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QLD Obtaining Copyright Permission Under Intellectual Property Law?

Discussion in 'Intellectual Property Law Forum' started by Elise, 8 April 2016.

  1. Elise

    Elise Active Member

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    Hi,

    I have a passion for Cross Stitching and I am wanting to do a cross stitch of Marilyn Monroe (pics which are not legally bound to Copyright due to her death being before a policy and law was in place. Also passed by courts that her pics are not copyrighted).

    However, I want to do one of Audrey Hepburn with the possibility of making a profit later. I obviously want to do this the right way and obtain permission under Intellectual Property Law to use a picture for this. It will be a one off of her and willing to pay for pic if I have too but I have no idea where to find contact information to apply for permission. Where do I start?

    Any help would be greatly appreciated
     
  2. Sophea

    Sophea Well-Known Member

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    Hi there,

    What are you actually using the photograph for? Is it just to copy to create a design in the cross stitch? If so, (I would invite other comments on this...) I would tend to think that you would not necessarily require permission to use a photograph for this purpose.

    On one hand, if you base your painting on generic subject matter, i.e. images that have been taken by numerous photographers over the years then you probably are not violating copyright laws. But if a particular photograph is unique and portrays a certain image which you copy exactly and is readily identifiable then you may be liable for infringement.
     
  3. Elise

    Elise Active Member

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    I would use a pic from Google images and a program turns the pic into a cross stitch pattern then create cross stitch based from pattern. If that makes sense lol.
     
  4. Sophea

    Sophea Well-Known Member

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    Wow, apps for everything now!

    There is a fair bit of information available on how copyright law views paintings of photographs covered by copyright. The general feeling is that when an artist uses a photograph as their reference piece, the artwork they create is called a derivative work. The artist maintains some ownership over this work but they do require permission from the photographer to use the photo.

    There are however provisions in copyright law that allow for "compilations", and for existing works to be used freely if used in part, or if the original work has been modified to an extent that it is not recognisable as a reference.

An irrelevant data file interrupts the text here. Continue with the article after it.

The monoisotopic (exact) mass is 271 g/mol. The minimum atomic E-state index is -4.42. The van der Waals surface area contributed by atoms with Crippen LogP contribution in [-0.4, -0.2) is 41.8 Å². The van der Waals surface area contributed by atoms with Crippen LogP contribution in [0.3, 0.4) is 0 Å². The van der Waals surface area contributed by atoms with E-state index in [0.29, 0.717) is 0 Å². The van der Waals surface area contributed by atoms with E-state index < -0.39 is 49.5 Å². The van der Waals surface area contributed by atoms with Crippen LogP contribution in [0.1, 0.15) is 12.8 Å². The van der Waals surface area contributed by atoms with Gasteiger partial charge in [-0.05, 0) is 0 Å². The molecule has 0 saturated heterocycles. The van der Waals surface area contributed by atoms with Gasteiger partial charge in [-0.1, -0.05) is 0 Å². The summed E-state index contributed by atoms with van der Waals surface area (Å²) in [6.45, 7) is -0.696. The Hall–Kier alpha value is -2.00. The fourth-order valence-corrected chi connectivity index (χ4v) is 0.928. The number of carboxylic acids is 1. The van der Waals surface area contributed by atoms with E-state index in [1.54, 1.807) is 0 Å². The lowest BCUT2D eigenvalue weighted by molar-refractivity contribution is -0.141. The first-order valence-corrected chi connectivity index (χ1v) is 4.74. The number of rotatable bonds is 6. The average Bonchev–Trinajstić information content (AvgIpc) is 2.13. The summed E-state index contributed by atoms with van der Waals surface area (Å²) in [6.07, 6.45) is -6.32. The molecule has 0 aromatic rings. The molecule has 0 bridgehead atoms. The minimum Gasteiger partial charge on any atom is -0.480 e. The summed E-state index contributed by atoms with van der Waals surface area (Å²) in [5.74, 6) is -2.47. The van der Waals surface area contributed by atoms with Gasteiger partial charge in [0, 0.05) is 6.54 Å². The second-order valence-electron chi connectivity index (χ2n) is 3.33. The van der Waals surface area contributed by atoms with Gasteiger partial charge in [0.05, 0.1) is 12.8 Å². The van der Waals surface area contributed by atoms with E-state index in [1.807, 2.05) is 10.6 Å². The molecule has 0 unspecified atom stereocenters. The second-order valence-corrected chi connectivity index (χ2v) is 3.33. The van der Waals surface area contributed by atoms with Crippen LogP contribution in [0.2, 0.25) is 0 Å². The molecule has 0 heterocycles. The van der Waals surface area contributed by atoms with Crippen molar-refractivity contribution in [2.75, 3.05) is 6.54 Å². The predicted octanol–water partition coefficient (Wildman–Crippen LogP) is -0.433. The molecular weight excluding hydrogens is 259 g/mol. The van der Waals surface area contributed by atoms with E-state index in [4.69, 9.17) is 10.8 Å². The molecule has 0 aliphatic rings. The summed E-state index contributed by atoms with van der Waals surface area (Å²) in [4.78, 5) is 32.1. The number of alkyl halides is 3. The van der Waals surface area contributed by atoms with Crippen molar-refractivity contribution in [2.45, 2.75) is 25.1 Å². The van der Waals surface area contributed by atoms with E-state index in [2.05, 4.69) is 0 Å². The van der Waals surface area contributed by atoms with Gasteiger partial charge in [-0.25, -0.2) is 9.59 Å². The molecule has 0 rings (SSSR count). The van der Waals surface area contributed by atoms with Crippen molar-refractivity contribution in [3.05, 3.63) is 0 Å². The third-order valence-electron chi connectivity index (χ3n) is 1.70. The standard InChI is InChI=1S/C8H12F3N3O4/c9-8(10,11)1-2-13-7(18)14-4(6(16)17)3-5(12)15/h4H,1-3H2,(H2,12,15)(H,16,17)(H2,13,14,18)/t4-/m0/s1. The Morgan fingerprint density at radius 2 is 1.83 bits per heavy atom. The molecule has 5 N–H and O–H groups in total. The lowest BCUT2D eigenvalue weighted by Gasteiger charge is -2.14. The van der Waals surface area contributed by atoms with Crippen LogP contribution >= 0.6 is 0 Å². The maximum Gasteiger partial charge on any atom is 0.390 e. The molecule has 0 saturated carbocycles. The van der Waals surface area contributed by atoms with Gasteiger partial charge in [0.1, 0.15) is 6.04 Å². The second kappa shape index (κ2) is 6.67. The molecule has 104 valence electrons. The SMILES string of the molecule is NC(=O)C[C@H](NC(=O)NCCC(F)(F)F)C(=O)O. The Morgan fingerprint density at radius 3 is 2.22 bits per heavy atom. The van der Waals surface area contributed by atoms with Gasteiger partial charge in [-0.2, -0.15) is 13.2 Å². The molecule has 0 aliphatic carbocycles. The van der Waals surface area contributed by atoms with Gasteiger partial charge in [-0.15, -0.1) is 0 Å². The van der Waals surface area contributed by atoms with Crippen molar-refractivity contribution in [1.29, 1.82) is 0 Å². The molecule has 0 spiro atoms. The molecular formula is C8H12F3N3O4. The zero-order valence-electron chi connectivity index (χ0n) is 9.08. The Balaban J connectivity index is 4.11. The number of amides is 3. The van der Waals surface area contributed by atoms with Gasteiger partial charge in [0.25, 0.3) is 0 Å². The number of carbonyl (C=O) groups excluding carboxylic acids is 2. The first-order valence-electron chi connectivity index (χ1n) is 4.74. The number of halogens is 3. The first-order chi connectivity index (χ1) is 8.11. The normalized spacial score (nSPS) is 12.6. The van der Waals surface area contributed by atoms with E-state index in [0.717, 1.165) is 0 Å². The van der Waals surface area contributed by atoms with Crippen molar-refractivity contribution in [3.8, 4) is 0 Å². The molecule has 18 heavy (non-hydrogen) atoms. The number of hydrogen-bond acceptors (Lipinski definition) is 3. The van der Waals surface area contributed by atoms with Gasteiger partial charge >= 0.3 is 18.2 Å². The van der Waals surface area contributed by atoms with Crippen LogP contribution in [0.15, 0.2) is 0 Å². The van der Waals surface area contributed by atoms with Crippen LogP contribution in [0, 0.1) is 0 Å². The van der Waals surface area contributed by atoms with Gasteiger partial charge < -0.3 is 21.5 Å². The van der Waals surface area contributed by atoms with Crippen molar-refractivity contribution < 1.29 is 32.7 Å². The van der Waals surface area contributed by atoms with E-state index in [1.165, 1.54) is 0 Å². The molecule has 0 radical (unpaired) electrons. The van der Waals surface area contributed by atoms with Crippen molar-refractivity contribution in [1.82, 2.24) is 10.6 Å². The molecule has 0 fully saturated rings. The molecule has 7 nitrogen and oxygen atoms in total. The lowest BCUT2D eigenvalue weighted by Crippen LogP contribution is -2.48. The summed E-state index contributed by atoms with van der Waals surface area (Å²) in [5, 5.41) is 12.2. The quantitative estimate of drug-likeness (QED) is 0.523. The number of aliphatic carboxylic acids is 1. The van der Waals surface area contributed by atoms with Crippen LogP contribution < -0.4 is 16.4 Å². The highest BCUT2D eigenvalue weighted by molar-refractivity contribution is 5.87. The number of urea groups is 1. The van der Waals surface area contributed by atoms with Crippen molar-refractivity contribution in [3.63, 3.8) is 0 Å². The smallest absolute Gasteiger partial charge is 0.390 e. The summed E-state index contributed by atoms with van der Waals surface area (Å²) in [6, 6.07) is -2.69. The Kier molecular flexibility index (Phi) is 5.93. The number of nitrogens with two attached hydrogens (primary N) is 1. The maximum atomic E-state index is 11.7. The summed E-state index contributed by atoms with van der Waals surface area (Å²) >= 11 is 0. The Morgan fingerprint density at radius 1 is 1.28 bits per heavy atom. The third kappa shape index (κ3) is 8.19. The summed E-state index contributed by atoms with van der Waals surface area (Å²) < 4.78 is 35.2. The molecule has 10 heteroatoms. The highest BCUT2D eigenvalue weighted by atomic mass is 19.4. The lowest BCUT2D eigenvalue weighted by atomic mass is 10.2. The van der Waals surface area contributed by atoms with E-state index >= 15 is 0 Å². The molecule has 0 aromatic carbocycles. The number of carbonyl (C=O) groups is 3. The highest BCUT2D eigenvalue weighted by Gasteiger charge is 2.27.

Ultimately if you were to be sued for copyright infringement by the photographer, it would be up to the court to determine on a case by case basis whether your work is sufficiently dissimilar to the original.

    I would recommend you somehow make changes to the colours or somehow make it more generic so it can't be pinned down to one photograph that it is clearly a copy of. Don't know how possible that is with crossstitch though seeing you need a pattern.
     
  5. Elise

    Elise Active Member

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    Yes, that's very true, hahahaha.

    Do you have any idea how I can find a contact for gaining permission to use a photograph? I've tried googling all types of different options for this but it hasn't helped me at all.

    It's getting very frustrating lol
     
  6. Sophea

    Sophea Well-Known Member

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    You have probably already done this but I would find the site that is publishing the photo and find any contact details that you can on the website and ask either for their permission to use the picture or ask where they got permission to use the picture.
     
  7. Elise

    Elise Active Member

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    Yeah, I will keep trying, thanks very much for your assistance. I really appreciate it
     
  8. Tim W

    Tim W Lawyer

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    Firstly, good for you for respecting copyright in the first place.

    Copyright in pictures of a public figure can vest either in the person themselves, or
    their employer/ hirer/ client (eg a movie studio or a production company), or
    in the person who took the picture (that is, the actual photographer - such as paparazzi).

    It can also vest in a third party, such as a photographer's employer.
    As an example, consider the production stills from "Breakfast at Tiffany's".
    They would have been taken ("created") by an employed 'tog,
    so copyright in those vests in the employer.

    In the end, for every image, there will be a copyright holder, somewhere.
    Just because an image is "in the wild" on the internet doesn't always and automatically extinguish copyright.

    So, to your idea of using a picture of Audrey Hepburn, and making a pattern from it....
    The question is, will you be making infringing copies by creating a pattern?
    Short answer is yes.
    Especially if you are doing so in an organised way, on a commercial scale, and with a view to profit.

    People can negotiate with a copyright holder to use an image.
    In lawyer speak, this is called "licensing an image". There is almost always a fee payable to the copyright holder.
    For information about what you have in mind - why not go straight to the source.?
     
    Sophea likes this.
  9. Elise

    Elise Active Member

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    Thank you very much Tim, greatly appreciated and informative. I will definitely make use of that site.
     

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